Chemicalkinetics Nov 18, 2009 07:57 AM

                    BoardSmith is correct. Wood cutting boards are used in US restaurants. I think it is some urban-myths that they are not allowed in restaurants. I am not sure how the rumor got started, but I have definitely seen many restaurants with wood chopping block in their kitchens. As for the FDA regulation, wood cutting boards are allowed. I am doing a cut and paste here:

                    "(B) Hard maple or an equivalently hard, close-grained wood may be used for:

                    (1) Cutting boards; cutting blocks; bakers' tables; and utensils such as rolling pins, doughnut dowels, salad bowls, and chopsticks; and"

                    It is directly from the FDA Food Code.

                    It is still a controversial topic about which is slightly more sanitary. Here is a good summary:

                    http://voices.washingtonpost.com/all-we-can-eat/chat-leftovers.html
                    http://www.hi-tm.com/Documents/Cutboa...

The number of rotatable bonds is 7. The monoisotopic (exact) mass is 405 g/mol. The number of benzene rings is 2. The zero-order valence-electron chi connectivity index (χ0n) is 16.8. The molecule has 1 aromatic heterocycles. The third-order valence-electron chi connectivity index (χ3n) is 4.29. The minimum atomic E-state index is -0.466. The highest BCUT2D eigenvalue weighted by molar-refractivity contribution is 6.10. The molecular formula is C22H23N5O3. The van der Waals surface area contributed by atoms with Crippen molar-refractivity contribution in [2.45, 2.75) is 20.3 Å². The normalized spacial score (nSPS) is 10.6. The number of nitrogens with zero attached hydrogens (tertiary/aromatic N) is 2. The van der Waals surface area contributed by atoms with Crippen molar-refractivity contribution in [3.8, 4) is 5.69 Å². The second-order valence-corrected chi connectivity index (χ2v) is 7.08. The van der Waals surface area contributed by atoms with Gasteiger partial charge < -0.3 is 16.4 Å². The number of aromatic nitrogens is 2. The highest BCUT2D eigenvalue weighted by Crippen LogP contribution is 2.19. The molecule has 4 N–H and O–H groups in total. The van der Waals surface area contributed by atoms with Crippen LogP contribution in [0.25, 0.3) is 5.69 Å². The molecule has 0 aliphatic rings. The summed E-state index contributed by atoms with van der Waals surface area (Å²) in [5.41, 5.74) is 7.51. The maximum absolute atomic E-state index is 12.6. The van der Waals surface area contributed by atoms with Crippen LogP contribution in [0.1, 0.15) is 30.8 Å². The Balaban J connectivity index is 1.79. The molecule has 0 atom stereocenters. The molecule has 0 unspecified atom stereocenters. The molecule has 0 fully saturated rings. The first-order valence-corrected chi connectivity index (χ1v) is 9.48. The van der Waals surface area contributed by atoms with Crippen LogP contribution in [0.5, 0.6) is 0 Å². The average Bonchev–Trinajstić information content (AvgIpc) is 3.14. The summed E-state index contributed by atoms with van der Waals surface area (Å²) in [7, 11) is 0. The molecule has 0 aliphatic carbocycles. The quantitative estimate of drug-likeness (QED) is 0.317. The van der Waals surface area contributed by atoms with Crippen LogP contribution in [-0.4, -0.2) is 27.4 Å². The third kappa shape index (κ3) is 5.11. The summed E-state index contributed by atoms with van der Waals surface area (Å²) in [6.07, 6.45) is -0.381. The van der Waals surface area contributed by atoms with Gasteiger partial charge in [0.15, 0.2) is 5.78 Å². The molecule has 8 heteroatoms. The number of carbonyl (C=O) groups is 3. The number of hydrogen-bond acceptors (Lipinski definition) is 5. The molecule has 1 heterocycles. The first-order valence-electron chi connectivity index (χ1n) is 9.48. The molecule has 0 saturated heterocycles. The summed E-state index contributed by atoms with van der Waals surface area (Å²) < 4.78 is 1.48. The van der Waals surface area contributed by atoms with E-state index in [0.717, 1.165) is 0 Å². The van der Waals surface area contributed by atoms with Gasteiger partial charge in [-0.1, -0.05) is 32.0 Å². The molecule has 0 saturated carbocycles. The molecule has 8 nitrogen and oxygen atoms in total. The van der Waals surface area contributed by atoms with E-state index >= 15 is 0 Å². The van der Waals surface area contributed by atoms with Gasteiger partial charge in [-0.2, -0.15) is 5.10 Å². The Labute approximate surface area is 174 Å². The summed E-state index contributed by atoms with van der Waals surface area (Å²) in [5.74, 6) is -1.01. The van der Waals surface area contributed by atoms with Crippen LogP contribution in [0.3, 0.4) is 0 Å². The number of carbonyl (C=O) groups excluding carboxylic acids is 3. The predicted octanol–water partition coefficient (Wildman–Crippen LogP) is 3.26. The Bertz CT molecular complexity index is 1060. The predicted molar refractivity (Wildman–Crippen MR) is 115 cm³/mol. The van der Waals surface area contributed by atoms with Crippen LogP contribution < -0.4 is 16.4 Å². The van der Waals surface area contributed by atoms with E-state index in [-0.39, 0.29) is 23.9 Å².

As you can see, plastic and wood are not very different in term of sanitation.

                2. maplesugar Nov 16, 2009 07:34 PM

                  Butcher block counters surrounding a sink can mean the wood gets damaged from repeated exposure. If it were me I'd either get a Boos board or install the butcher block counter somewhere other than where the sink is located.

                  1. pikawicca Nov 16, 2009 05:17 PM

                    I have a huge Boos block next to my stove that I use to chop veggies every day. I would never use it for fruits or meat, due to odor/bacterial transfer. I would never install a butcher block island. If you care most about how it looks, go ahead. If you're concerned with functionality, don't do it.

                    1. m
                      mountaincachers Nov 16, 2009 05:09 PM